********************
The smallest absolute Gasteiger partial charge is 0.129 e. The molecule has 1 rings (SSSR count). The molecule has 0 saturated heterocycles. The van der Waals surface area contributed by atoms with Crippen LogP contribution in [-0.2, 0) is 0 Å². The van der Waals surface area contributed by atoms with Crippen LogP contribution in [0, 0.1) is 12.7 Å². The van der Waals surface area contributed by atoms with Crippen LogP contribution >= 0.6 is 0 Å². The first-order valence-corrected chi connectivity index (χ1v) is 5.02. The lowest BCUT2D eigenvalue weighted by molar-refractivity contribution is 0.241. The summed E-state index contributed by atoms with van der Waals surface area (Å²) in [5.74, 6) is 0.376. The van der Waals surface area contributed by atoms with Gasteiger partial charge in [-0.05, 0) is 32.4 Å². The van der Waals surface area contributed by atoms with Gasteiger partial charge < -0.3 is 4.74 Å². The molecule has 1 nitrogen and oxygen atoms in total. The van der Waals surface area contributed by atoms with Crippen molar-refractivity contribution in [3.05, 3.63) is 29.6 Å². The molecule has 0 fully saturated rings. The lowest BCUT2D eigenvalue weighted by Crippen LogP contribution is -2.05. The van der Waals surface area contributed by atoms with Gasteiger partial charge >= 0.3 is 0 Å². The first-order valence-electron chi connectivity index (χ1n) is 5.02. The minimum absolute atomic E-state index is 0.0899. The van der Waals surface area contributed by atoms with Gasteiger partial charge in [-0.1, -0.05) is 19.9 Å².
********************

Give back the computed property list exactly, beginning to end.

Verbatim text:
The smallest absolute Gasteiger partial charge is 0.129 e. The molecule has 1 rings (SSSR count). The molecule has 0 saturated heterocycles. The van der Waals surface area contributed by atoms with Crippen LogP contribution in [-0.2, 0) is 0 Å². The van der Waals surface area contributed by atoms with Crippen LogP contribution in [0, 0.1) is 12.7 Å². The van der Waals surface area contributed by atoms with Crippen LogP contribution >= 0.6 is 0 Å². The first-order valence-corrected chi connectivity index (χ1v) is 5.02. The lowest BCUT2D eigenvalue weighted by molar-refractivity contribution is 0.241. The summed E-state index contributed by atoms with van der Waals surface area (Å²) in [5.74, 6) is 0.376. The van der Waals surface area contributed by atoms with Gasteiger partial charge in [-0.05, 0) is 32.4 Å². The van der Waals surface area contributed by atoms with Gasteiger partial charge < -0.3 is 4.74 Å². The molecule has 1 nitrogen and oxygen atoms in total. The van der Waals surface area contributed by atoms with Crippen molar-refractivity contribution in [3.05, 3.63) is 29.6 Å². The molecule has 0 fully saturated rings. The lowest BCUT2D eigenvalue weighted by Crippen LogP contribution is -2.05. The van der Waals surface area contributed by atoms with Gasteiger partial charge >= 0.3 is 0 Å². The first-order valence-electron chi connectivity index (χ1n) is 5.02. The minimum absolute atomic E-state index is 0.0899. The van der Waals surface area contributed by atoms with Gasteiger partial charge in [-0.1, -0.05) is 19.9 Å².